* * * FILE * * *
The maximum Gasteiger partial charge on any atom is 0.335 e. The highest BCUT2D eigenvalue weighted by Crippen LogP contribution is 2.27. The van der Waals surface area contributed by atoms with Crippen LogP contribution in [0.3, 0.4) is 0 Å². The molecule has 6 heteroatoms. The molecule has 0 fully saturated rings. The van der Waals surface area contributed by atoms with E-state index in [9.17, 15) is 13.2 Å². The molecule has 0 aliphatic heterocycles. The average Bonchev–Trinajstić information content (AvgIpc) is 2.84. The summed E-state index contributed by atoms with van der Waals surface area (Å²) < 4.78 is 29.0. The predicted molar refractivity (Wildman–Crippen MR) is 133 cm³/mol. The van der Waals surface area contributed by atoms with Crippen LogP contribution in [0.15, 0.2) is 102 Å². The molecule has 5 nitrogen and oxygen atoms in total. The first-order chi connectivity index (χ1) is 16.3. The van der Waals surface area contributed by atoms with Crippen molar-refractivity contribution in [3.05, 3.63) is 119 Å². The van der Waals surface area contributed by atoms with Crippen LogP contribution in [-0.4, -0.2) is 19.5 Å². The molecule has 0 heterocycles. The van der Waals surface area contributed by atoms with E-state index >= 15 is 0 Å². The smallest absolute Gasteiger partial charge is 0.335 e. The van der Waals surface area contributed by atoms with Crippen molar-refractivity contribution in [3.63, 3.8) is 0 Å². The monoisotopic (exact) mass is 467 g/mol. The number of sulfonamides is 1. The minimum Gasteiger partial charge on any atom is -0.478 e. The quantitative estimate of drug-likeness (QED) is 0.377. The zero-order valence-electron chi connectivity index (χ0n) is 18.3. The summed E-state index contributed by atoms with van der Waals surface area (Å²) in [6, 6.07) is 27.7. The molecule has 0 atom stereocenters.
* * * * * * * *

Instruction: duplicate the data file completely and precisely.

The maximum Gasteiger partial charge on any atom is 0.335 e. The highest BCUT2D eigenvalue weighted by Crippen LogP contribution is 2.27. The van der Waals surface area contributed by atoms with Crippen LogP contribution in [0.3, 0.4) is 0 Å². The molecule has 6 heteroatoms. The molecule has 0 fully saturated rings. The van der Waals surface area contributed by atoms with E-state index in [9.17, 15) is 13.2 Å². The molecule has 0 aliphatic heterocycles. The average Bonchev–Trinajstić information content (AvgIpc) is 2.84. The summed E-state index contributed by atoms with van der Waals surface area (Å²) < 4.78 is 29.0. The predicted molar refractivity (Wildman–Crippen MR) is 133 cm³/mol. The van der Waals surface area contributed by atoms with Crippen LogP contribution in [0.15, 0.2) is 102 Å². The molecule has 5 nitrogen and oxygen atoms in total. The first-order chi connectivity index (χ1) is 16.3. The van der Waals surface area contributed by atoms with Crippen molar-refractivity contribution in [3.05, 3.63) is 119 Å². The van der Waals surface area contributed by atoms with Crippen LogP contribution in [-0.4, -0.2) is 19.5 Å². The molecule has 0 heterocycles. The van der Waals surface area contributed by atoms with E-state index >= 15 is 0 Å². The smallest absolute Gasteiger partial charge is 0.335 e. The van der Waals surface area contributed by atoms with Crippen molar-refractivity contribution in [3.63, 3.8) is 0 Å². The monoisotopic (exact) mass is 467 g/mol. The number of sulfonamides is 1. The minimum Gasteiger partial charge on any atom is -0.478 e. The quantitative estimate of drug-likeness (QED) is 0.377. The zero-order valence-electron chi connectivity index (χ0n) is 18.3. The summed E-state index contributed by atoms with van der Waals surface area (Å²) in [6, 6.07) is 27.7. The molecule has 0 atom stereocenters.